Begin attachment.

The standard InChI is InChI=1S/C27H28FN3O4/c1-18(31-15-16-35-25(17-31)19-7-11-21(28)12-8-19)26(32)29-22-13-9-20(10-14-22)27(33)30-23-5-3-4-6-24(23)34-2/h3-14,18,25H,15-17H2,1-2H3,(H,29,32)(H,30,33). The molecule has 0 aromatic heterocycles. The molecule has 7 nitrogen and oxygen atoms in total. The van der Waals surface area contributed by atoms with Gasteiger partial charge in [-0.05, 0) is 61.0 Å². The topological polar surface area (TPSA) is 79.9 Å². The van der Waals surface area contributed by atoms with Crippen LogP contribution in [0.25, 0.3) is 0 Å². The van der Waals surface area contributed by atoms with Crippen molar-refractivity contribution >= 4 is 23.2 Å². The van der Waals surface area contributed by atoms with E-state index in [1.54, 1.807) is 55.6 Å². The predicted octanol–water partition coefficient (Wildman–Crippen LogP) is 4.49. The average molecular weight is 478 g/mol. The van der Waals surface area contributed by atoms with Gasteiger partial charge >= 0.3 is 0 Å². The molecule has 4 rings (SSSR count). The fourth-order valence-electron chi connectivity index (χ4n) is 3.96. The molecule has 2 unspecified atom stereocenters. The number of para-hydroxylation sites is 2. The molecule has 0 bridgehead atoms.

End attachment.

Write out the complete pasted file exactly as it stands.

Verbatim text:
The standard InChI is InChI=1S/C27H28FN3O4/c1-18(31-15-16-35-25(17-31)19-7-11-21(28)12-8-19)26(32)29-22-13-9-20(10-14-22)27(33)30-23-5-3-4-6-24(23)34-2/h3-14,18,25H,15-17H2,1-2H3,(H,29,32)(H,30,33). The molecule has 0 aromatic heterocycles. The molecule has 7 nitrogen and oxygen atoms in total. The van der Waals surface area contributed by atoms with Gasteiger partial charge in [-0.05, 0) is 61.0 Å². The topological polar surface area (TPSA) is 79.9 Å². The van der Waals surface area contributed by atoms with Crippen LogP contribution in [0.25, 0.3) is 0 Å². The van der Waals surface area contributed by atoms with Crippen molar-refractivity contribution >= 4 is 23.2 Å². The van der Waals surface area contributed by atoms with E-state index in [1.54, 1.807) is 55.6 Å². The predicted octanol–water partition coefficient (Wildman–Crippen LogP) is 4.49. The average molecular weight is 478 g/mol. The van der Waals surface area contributed by atoms with Gasteiger partial charge >= 0.3 is 0 Å². The molecule has 4 rings (SSSR count). The fourth-order valence-electron chi connectivity index (χ4n) is 3.96. The molecule has 2 unspecified atom stereocenters. The number of para-hydroxylation sites is 2. The molecule has 0 bridgehead atoms.